Ever since trying my hand at using tattoo paper to make patterned planters, I have been dying to try using gold foil tattoos on planters. But I didn’t want those flash tattoo looks. I wanted to be able to create my own custom typography tattoos to use. That’s when I found out about Silhouette’s gold foil tattoo paper. It can be cut in your cutting machine to create custom designs! I was a little intimidated to cut and use the tattoo paper, but it was actually crazy simple. And the gold foil typography on these DIY totally 80’s gold foiled planters is better than any adhesive vinyl. The tattoo paper is also more pliable, which means that the design can easily wrap around a curved surface like these planters.
I used a few of my gradient planters for the base because they totally lent to the 80’s beach vibes I was going for, but you can use this same technique on any ceramic or concrete planter.
–Gold Foil Tattoo Paper
-Vinyl cutting machine (I used my Cricut Maker, but any cutting machine should work)
-Your own typography png file, or this one with my totally 80’s sayings
Begin by uploading your typography file to your cutting design program. For Cricut I uploaded the file and then went through the steps to create a cut file from the png file. Once in the design space, I vertically mirrored the words (this is key so that the words are the correct direction when the tattoo is applied). Then I used the cut feature to cut out the words from the gold tattoo paper. When you are cutting your designs, you want to cut through the top plastic layer, but leave the paper backing uncut.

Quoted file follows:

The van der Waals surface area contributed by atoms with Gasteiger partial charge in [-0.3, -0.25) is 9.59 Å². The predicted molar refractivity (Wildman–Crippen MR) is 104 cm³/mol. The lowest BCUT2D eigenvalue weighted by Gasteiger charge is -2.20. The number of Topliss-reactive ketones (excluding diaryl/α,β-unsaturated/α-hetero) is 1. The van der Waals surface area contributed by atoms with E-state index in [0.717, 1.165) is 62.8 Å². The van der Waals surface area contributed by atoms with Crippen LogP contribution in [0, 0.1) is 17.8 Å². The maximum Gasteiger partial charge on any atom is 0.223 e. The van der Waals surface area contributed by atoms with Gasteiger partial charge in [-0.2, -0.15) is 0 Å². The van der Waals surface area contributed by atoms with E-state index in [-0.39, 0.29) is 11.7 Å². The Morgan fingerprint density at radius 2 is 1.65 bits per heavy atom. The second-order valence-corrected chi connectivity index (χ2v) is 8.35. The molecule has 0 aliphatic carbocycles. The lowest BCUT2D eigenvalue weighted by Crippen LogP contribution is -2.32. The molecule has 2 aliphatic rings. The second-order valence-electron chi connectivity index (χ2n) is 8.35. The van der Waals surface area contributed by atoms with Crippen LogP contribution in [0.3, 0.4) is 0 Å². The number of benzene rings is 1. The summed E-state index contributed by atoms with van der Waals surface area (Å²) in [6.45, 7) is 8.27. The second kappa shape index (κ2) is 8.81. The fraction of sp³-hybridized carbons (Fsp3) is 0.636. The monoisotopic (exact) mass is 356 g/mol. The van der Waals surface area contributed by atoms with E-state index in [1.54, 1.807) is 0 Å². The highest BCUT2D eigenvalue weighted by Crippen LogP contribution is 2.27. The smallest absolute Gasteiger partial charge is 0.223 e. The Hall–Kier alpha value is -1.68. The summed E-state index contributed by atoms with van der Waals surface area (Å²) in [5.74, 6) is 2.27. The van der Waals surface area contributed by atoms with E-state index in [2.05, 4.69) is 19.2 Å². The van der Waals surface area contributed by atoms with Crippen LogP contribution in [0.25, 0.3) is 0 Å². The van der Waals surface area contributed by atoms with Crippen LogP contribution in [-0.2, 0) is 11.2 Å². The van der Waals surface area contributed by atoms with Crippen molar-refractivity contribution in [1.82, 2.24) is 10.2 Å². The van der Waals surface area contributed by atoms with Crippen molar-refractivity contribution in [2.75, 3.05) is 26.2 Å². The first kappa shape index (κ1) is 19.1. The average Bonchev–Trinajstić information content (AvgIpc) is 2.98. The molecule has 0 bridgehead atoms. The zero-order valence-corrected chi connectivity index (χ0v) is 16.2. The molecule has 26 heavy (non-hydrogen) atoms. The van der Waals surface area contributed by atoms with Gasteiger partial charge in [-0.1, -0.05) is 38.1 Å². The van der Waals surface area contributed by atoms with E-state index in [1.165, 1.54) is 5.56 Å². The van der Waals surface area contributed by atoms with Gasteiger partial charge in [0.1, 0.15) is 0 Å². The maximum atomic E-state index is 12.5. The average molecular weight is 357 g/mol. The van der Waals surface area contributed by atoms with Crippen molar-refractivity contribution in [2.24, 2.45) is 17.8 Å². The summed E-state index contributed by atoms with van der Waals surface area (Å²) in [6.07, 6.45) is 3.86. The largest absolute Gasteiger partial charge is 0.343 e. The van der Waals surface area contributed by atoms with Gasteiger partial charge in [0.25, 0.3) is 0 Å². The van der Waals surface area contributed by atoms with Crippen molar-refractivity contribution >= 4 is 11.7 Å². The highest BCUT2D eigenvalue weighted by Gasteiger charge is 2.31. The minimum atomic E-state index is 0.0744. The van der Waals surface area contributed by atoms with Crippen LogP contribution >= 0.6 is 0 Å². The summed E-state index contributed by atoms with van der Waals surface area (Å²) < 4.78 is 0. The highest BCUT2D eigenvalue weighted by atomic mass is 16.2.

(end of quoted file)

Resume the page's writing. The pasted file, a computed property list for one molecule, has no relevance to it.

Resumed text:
Once your design is cut out, use a pair of scissors to remove your designs from the sheet and use pliers to remove the plastic sheeting that is covering the letters only. This exposes the gold tatoo foil underneath but keep the negative space covered with plastic so that it doesn’t transfer.
Once the plastic has been peeled away (remember only peel away the plastic over the words and not the negative space or the pieces inbetween the letters like the cutouts of the B or o, etc.), lay your tattoo paper over the planter. Use a sponge to damped the paper backing and hold in place with light pressure for 20-30 seconds. Then peel back the paper backing to reveal your tattooed planter.
As you can see above, the negative space in the B and O released from the paper backing, but since it still had the plastic on it, it didn’t stick to the planter and I was able to easily remove the pieces with a pair of pliers.
Once the typography has been transfered, give the text a light coating of mod podge to keep it sealed and prevent it from rubbing off. When the mod podge has dried, the DIY totally 80’s gold foiled planters are ready for your plants.
I am so obsessed with how they turned out! Who knew tattoo paper could look so good?!
P.S. If you don’t have a vinyl cutter, you can always use already existing flash tattoos to decorate a planter. Or try cutting out designs from a piece of tattoo paper with scissors to create a geometric or abstract pattern instead.